Trauma has become so commonplace that most people don't even recognize its presence. It affects everyone. Each of us has had a traumatic experience at some point in our lives, regardless of whether it left us with an obvious case of post-traumatic stress…Because trauma symptoms can remain hidden for years after a triggering event, some of us who have been traumatized are not yet symptomatic…In our culture there is a lack of tolerance for the emotional vulnerability that traumatized people experience. Little time is allotted for the working through of emotional events. We are routinely pressured into adjusting too quickly in the aftermath of an overwhelming situation. Denial is so common in our culture that it has become a cliché.

3 Educator Wellness and Mental Health Strategies

It was in late 2021 that I heard some educators start to acknowledge that what they experienced was traumatic and stressful. Despite that, some schools will continue to ignore the need for healing, but those who acknowledge it can use the following guidance to support educators, students, and parents/caregivers.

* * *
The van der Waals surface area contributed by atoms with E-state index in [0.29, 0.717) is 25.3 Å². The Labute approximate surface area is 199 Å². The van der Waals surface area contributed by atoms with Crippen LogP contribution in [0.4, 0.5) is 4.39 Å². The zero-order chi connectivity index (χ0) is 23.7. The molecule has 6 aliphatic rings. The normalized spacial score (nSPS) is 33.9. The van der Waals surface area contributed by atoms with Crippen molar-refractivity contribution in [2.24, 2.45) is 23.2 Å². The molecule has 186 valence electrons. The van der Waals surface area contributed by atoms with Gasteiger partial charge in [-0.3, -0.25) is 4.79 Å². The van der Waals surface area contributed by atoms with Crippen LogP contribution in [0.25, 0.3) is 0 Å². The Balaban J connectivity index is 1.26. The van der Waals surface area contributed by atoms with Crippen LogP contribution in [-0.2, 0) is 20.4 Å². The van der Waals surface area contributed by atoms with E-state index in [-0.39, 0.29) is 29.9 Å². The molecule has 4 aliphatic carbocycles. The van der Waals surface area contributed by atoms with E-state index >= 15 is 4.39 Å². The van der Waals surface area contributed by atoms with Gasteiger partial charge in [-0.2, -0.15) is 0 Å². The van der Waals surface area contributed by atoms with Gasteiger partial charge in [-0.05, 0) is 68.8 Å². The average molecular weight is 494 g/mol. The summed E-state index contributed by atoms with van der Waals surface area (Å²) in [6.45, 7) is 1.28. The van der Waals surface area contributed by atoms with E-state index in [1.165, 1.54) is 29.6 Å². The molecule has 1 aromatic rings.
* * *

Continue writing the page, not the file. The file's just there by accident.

1. Acknowledge educator wellness is not an individual effort, and affect system-level changes.

More than anything, the field needs to acknowledge that educator wellness is not an individual effort; it’s a system-level issue. As one of my teachers, Dr. Albert Wong, a somatic psychotherapist, said during one of my certificate programs, “Challenges within communities or systems need interventions at the level of communities or systems.” Viac and Fraser (2020) emphasized many factors that contribute to educator wellbeing in their OECD white paper. Some examples include large class sizes, low pay, and initiative overload. In addition to these, educators also need to feel heard, respected, valued, and have room to be creative, among other things. Also, issues such as racism, gender identity discrimination, misogyny, and gun violence also need to be acknowledged as issues that factor into educator wellness, as they show up at the system level as well. These issues are complex, and won’t be solved overnight, but even small steps to change these conditions can go far for educator wellness.

2. Acknowledge that when we don’t take the time to heal, it affects our ability to learn.